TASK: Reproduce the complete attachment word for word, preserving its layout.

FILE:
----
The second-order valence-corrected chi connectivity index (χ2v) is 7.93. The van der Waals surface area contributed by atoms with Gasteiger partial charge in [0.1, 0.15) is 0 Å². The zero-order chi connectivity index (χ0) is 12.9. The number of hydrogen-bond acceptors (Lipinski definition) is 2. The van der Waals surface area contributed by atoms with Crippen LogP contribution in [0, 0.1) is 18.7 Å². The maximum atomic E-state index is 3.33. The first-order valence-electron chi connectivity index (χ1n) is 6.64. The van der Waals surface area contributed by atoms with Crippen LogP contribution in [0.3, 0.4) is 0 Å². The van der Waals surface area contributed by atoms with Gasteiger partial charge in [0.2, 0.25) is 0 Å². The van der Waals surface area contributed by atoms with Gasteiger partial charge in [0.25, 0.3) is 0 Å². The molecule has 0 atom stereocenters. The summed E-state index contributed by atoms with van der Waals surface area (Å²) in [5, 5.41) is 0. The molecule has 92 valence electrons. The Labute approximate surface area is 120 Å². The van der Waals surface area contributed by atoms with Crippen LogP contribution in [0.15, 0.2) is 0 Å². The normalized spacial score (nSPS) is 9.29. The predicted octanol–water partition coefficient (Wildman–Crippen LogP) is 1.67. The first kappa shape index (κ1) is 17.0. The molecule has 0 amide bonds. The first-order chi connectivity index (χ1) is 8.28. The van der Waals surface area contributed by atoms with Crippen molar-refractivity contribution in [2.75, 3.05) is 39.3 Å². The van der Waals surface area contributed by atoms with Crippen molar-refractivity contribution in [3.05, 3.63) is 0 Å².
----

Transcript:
The second-order valence-corrected chi connectivity index (χ2v) is 7.93. The van der Waals surface area contributed by atoms with Gasteiger partial charge in [0.1, 0.15) is 0 Å². The zero-order chi connectivity index (χ0) is 12.9. The number of hydrogen-bond acceptors (Lipinski definition) is 2. The van der Waals surface area contributed by atoms with Crippen LogP contribution in [0, 0.1) is 18.7 Å². The maximum atomic E-state index is 3.33. The first-order valence-electron chi connectivity index (χ1n) is 6.64. The van der Waals surface area contributed by atoms with Crippen LogP contribution in [0.3, 0.4) is 0 Å². The van der Waals surface area contributed by atoms with Gasteiger partial charge in [0.2, 0.25) is 0 Å². The van der Waals surface area contributed by atoms with Gasteiger partial charge in [0.25, 0.3) is 0 Å². The molecule has 0 atom stereocenters. The summed E-state index contributed by atoms with van der Waals surface area (Å²) in [5, 5.41) is 0. The molecule has 92 valence electrons. The Labute approximate surface area is 120 Å². The van der Waals surface area contributed by atoms with Crippen LogP contribution in [0.15, 0.2) is 0 Å². The normalized spacial score (nSPS) is 9.29. The predicted octanol–water partition coefficient (Wildman–Crippen LogP) is 1.67. The first kappa shape index (κ1) is 17.0. The molecule has 0 amide bonds. The first-order chi connectivity index (χ1) is 8.28. The van der Waals surface area contributed by atoms with Crippen molar-refractivity contribution in [2.75, 3.05) is 39.3 Å². The van der Waals surface area contributed by atoms with Crippen molar-refractivity contribution in [3.05, 3.63) is 0 Å².